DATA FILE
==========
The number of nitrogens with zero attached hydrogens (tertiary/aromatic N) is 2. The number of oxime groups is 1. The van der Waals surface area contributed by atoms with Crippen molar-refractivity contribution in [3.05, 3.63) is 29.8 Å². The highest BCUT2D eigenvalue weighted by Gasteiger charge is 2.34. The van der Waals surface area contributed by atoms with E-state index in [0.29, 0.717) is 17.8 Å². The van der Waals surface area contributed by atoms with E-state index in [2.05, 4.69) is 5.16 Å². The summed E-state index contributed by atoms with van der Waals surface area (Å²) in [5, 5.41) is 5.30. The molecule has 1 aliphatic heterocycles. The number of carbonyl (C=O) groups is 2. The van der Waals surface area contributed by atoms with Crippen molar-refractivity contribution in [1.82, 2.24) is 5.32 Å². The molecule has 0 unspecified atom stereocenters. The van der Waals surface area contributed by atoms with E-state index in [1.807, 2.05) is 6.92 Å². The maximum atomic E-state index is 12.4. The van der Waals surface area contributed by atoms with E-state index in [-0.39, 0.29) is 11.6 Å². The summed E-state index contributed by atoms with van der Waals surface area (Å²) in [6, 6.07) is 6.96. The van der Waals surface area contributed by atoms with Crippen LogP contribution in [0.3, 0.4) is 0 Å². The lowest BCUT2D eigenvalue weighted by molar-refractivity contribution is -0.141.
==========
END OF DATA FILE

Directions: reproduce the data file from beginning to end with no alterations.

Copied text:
The number of nitrogens with zero attached hydrogens (tertiary/aromatic N) is 2. The number of oxime groups is 1. The van der Waals surface area contributed by atoms with Crippen molar-refractivity contribution in [3.05, 3.63) is 29.8 Å². The highest BCUT2D eigenvalue weighted by Gasteiger charge is 2.34. The van der Waals surface area contributed by atoms with E-state index in [0.29, 0.717) is 17.8 Å². The van der Waals surface area contributed by atoms with E-state index in [2.05, 4.69) is 5.16 Å². The summed E-state index contributed by atoms with van der Waals surface area (Å²) in [5, 5.41) is 5.30. The molecule has 1 aliphatic heterocycles. The number of carbonyl (C=O) groups is 2. The van der Waals surface area contributed by atoms with Crippen molar-refractivity contribution in [1.82, 2.24) is 5.32 Å². The molecule has 0 unspecified atom stereocenters. The van der Waals surface area contributed by atoms with E-state index in [1.807, 2.05) is 6.92 Å². The maximum atomic E-state index is 12.4. The van der Waals surface area contributed by atoms with E-state index in [-0.39, 0.29) is 11.6 Å². The summed E-state index contributed by atoms with van der Waals surface area (Å²) in [6, 6.07) is 6.96. The van der Waals surface area contributed by atoms with Crippen LogP contribution in [0.3, 0.4) is 0 Å². The lowest BCUT2D eigenvalue weighted by molar-refractivity contribution is -0.141.